1. You must be a resident of the U.S. or Canada (I won’t ship internationally).

2. You can only enter once.

Related – Larry’s website

10 Questions for Larry Winget – An interview with Larry

Larry Winget on the Housing Crisis – An interesting interview I did with Larry last spring

A Reveiw of “Shut up, Stop Whining, and Get a Life”

* Affiliate Link

Recently, ‘Poor Boomer’ left the following comments on AFM about education:

Poor Boomer:

What’s with all the education hype? I have an awful lot of education and a minimum wage income – so what’s so great about education?


poor boomer,

Education does not equal a great income.

Have you ever asked yourself why you only make minimum wage?

Poor Boomer:

It’s obvious why I make only minimum wage – I have no marketable skills and no career-related experience. (I got a liberal arts degree with law school in mind, but couldn’t afford law school, so my degree is now worthless.)

His answer bugged me so I sent him an email and asked him if I could post about his experience. This was his response:

Hi, no problem – you’re welcome to it. I think a college education is, generally, an excellent investment, BUT one entailing huge downside risks. I can now say that NOT seeking an internship in college (I was sure I couldn’t afford unpaid work) was one of my biggest mistakes. Also, I think there is a moderate time window in which one must “do something” with their education or degree in order to have meaningful career prospects. This time window for me lasted roughly five years, during which obtaining an interview was not especially difficult. After roughly five years, the interviews abruptly stopped coming.

Instead of me addressing this myself, I decided to ask Larry Winget for his help. For those of you not familiar with Larry, he has written a ton of best-selling books. His latest, People Are Idiots and I Can Prove It!, will be released next week (see Larry’s website for details on special he’s running). I like Larry’s style because he doesn’t sugar-coat his advice. He tells it like it is.

So, I sent Larry an email asking him for his opinion and this was his response:

I hear this argument a lot. Rarely do people actually work in the field in which they get a degree. Degrees in education, liberal arts and the like are typically not the educational path to high-paying jobs. In fact, in my opinion, the whole reason for a college degree is the education in discipline it requires to get the degree – not what your area of studies were. It takes personal discipline, personal responsibility and accountability, the ability/willingness to study, the time and effort to get to class and sit through class, the skills to test, the ability to work with others, the ability to set a goal and achieve it, to manage your time and a variety of tasks, and on and on and on. Those skills are the ones that will make you rich and the skills most beneficial from earning a college degree and those are the skills that can make you rich if applied.

People need to realize that “being excellent” at something that no one is willing to pay for is of little value if you measure success in terms of financial achievement (and most of us do.) One really marketable skill – again one and only one – can make you rich.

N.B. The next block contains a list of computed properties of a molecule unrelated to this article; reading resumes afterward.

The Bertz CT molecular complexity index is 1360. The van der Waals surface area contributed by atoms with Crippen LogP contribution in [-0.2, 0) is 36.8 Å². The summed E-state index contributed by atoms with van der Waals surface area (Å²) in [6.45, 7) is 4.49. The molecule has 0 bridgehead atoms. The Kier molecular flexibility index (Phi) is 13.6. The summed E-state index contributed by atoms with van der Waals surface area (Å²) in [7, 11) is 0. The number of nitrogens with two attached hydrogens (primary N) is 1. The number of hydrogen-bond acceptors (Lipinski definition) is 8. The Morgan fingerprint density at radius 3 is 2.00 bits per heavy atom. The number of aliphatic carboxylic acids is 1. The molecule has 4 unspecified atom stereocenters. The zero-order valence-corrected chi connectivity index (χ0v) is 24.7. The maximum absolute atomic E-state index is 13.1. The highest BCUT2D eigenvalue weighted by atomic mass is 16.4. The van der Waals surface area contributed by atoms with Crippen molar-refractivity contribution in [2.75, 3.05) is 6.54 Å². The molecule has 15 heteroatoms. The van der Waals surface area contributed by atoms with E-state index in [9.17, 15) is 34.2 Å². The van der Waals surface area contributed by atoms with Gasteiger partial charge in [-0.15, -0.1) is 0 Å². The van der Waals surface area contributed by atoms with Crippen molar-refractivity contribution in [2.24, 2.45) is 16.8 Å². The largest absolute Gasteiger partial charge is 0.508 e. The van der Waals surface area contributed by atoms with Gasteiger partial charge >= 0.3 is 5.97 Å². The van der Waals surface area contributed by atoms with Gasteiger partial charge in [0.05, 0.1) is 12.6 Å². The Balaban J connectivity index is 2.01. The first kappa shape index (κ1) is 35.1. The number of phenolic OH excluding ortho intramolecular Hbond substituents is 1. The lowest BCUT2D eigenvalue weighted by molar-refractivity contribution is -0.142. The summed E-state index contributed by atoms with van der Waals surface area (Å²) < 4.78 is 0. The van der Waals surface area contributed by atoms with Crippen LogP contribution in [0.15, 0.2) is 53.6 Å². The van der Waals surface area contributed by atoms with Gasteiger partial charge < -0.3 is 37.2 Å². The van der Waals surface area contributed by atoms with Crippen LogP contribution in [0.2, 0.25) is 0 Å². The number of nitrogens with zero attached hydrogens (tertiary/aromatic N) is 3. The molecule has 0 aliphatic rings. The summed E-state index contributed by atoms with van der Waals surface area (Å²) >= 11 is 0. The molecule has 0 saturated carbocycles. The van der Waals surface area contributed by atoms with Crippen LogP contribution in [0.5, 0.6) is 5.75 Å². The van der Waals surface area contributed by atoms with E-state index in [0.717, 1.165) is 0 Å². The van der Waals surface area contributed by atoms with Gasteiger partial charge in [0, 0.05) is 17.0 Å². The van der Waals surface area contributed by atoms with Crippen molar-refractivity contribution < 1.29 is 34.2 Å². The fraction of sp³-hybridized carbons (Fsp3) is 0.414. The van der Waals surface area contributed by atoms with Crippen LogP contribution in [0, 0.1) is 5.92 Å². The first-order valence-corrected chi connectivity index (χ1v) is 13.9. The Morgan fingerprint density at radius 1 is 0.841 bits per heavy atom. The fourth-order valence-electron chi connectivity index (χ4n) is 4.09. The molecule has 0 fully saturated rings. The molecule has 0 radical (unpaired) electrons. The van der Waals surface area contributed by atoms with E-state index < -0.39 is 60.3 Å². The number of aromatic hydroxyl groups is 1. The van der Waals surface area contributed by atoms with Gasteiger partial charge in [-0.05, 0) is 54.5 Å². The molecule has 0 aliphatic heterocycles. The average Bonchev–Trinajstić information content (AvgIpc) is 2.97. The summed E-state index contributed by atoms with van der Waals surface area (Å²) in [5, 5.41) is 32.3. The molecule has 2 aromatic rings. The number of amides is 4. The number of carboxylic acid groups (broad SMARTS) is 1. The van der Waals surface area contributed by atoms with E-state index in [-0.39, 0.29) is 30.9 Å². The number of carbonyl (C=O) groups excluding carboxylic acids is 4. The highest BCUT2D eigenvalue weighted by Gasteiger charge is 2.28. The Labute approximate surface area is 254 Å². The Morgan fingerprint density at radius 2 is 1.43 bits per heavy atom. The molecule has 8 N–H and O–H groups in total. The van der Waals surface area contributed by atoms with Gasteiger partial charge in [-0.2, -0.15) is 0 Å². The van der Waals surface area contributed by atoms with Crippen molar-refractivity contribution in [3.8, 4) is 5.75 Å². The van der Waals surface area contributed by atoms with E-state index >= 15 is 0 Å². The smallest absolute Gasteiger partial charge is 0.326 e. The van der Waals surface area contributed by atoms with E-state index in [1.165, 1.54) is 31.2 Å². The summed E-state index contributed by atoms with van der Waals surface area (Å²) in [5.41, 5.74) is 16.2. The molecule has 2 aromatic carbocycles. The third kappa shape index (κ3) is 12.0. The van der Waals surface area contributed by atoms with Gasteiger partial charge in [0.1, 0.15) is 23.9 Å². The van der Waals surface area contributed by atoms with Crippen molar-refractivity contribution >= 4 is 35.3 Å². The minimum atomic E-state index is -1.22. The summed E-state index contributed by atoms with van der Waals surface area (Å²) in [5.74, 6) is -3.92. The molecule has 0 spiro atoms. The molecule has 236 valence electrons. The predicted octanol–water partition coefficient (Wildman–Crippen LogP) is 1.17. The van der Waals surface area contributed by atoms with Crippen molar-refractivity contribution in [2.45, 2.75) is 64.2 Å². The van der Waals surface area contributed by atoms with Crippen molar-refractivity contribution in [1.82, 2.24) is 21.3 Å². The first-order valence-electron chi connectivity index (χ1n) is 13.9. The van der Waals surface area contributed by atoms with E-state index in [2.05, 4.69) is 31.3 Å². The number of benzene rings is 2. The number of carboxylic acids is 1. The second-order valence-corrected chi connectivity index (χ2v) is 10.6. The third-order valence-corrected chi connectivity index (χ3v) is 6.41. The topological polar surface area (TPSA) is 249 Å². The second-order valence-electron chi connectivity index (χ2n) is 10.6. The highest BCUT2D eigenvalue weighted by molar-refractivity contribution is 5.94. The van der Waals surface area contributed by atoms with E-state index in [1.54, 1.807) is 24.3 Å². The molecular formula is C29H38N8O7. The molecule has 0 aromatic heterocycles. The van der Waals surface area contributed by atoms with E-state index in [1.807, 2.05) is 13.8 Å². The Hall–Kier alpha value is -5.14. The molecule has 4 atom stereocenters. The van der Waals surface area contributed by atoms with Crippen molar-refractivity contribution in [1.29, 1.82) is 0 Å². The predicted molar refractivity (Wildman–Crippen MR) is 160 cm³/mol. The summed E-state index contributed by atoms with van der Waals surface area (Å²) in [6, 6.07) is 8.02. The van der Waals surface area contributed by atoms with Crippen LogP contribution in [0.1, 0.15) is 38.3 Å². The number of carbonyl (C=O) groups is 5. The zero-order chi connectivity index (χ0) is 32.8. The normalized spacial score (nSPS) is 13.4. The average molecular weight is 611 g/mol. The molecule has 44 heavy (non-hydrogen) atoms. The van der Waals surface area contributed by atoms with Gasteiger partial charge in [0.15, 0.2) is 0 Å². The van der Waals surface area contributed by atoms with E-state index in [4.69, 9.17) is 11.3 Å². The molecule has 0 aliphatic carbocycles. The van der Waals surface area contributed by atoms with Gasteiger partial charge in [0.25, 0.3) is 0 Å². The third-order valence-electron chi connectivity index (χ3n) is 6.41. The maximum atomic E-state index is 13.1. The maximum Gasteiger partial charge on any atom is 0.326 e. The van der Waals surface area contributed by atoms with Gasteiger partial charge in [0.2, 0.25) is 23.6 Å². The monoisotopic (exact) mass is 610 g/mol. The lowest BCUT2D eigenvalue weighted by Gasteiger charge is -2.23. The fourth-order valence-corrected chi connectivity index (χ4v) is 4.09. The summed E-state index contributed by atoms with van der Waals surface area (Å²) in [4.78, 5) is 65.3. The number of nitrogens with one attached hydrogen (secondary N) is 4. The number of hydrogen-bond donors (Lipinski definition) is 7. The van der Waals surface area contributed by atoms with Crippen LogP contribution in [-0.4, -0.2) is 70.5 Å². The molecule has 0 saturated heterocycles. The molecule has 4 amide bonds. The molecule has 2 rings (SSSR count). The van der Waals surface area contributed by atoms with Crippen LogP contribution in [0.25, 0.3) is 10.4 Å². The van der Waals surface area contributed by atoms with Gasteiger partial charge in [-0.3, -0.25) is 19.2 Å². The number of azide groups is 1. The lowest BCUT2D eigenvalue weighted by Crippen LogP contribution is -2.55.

If someone has a real desire to be successful, all they have to do is ask themselves what skills are people willing to pay for? I will guarantee they are the skills I listed above. All other specific/technical/job-related skills can be taught and most employers are more than willing to teach job-related skills to anyone who has the ability to set and achieve goals, be responsible, manage their time, handle a variety of tasks, work well with others and so on.

Another comment on the posting is this: Anyone – again ANYONE who makes minimum wage is only putting out minimum effort. Tough approach I know, but it is true. Minimum wage jobs are STARTING places – they are entry level jobs into the employment pool. The people who get them and stay in them are the people who aren’t willing to go beyond minimum effort and show their employer they have more than minimum skills.

By the way, my degree is in Library Science. Do you think I would be where I am today utilizing all the marketable skills I learned in that degree program? No. I never worked a day with that degree. I also never used it as an excuse. Instead, I quickly realized that in order to be financially successful, I was going to have to apply myself in other areas and do things that had nothing to do with a library! You don’t get a degree and think your education is over. Education is a continuing process. Therefore, I have read over 4,000 books since I got my degree. I have listened to 5,000 hours of audio and watched that much educational video. I still read every day to make sure I am current on what my audience wants from me. In my world, my audience is both my customer and my employer. This concept must apply to everyone in the workplace. I continue to learn so I will have something of value to offer my employer and my customer. Everyone must ask themselves if they are doing the same thing.

What are you reading? What are you watching? What are you listening to? Will it make you a better employee? employer? manager? salesperson? janitor? or will it only entertain you and leave you as stupid as when you started?

Before you blame your degree for your success or lack of it, go to the mirror and take a good hard look at yourself and answer those questions. Then you will have a clue as to why your life looks like it does.

Larry Winget

Larry said it better than I could have said it myself. I appreciate him taking the time to respond to my email.

Now, let’s open this up for discussion. What do you think of Larry’s thoughts regarding ‘Poor Boomer’s’ situation?